To big up – to exaggerate, to ‘puff’, to praise or recommend something highly. Society is terribly popular; but what makes it big? My suspicion is that one of the reasons David Cameron welcomed the coalition so fulsomely was that it brought into government a group of people – the LibDems – who were far more interested in ‘the big society’ than the majority of his own party. There certainly seems to plenty in the Conservative Party who are only interested in Big Society if it provides useful cover for the Thatcherite (or more precisely ‘neo-liberal’) holy grail of small government.

But I don’t think that’s what it’s about. I’ve just finished reading Phillip Blond’s Red Tory, which includes one of the best denunciations of neo-liberalism I’ve come across. His prescriptions for a new (conservative) order involve a new valuing of local society and its strengths, against either the statism of the left or the marketism of the right.

I think I’m right there with that critique, if not necessarily with Phillip Blond’s remedies. Someone asked me a while ago if I would describe myself as a socialist, and i realised it was a difficult question to answer. I’m certainly not pro-capitalist, and definitely aspire to a society in which people are rewarded less for their place in society or ability to grasp the levers of power, and more for their intrinsic worth as human beings. But I’ve never been that impressed by the socialist tendency to believe that this vision could be realised through state action. Institutions by their nature are not the natural instruments to deliver a just society. I feel much more at home with Blond’s idea of co-operative ventures, small scale mutual enterprises and so on.

The Big Society Network says:

People have interpreted the ideas and vision in different ways, but we see the core of the big society as three principles:

  • Empowering individuals and communities: Decentralising and redistributing power not just from Whitehall to local government, but also directly to communities, neighbourhoods and individuals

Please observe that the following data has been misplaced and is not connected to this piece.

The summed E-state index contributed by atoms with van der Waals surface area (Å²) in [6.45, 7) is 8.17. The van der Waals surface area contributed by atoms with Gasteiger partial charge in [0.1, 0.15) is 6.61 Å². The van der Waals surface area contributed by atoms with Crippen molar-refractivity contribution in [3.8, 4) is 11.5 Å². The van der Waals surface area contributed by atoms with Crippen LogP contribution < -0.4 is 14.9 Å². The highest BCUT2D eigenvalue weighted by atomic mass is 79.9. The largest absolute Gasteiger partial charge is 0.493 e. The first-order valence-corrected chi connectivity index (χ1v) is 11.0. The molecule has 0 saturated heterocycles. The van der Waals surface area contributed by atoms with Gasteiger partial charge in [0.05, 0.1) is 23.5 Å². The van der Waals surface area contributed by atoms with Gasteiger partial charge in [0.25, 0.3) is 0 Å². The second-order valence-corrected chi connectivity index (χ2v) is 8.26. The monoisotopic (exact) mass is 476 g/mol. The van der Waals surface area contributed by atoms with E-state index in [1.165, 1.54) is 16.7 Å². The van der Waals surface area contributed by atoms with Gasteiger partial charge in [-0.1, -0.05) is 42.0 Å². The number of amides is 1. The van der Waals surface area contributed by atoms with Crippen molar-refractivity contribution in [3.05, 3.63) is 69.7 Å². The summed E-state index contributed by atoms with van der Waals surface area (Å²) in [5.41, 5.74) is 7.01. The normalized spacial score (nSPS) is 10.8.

• Encouraging social responsibility: Encouraging organisations and individuals to get involved in social action, whether small neighbourly activities like hosting a Big Lunch to large collective actions like saving the local post office
  • Creating an enabling and accountable state: Transforming government action from top-down micromanagement and one-size-fits-all solutions to a flexible approach defined by transparency, payment by results, and support for social enterprise and cooperatives

What’s not to like? Well, apart from the suspicion that it might be used as a smokescreen for neo-liberalism, the question in my mind, is what about those who aren’t just waiting for the opportunity to be free of governmental interference? What about the genuinely weak? How does the Big Society enable a community into which the poorest have been pushed, out of sight and out of mind? Where there’s no community organiser waiting to get people together?

The questions are not rhetorical. Jon Cruddas MP spoke warmly of the ‘big society’ language at a gathering last week for churches to consider how they might respond. If a distinctly left wing member of the Labour Party is interested, then I am too, and I want to find out the answers to those questions. I know I share Phillip Blond’s dislike of bureaucratic solutions which rarely fit any given individual case; but I also want to know there’s something better on the horizon before I support the dissolution of the bureaucracy.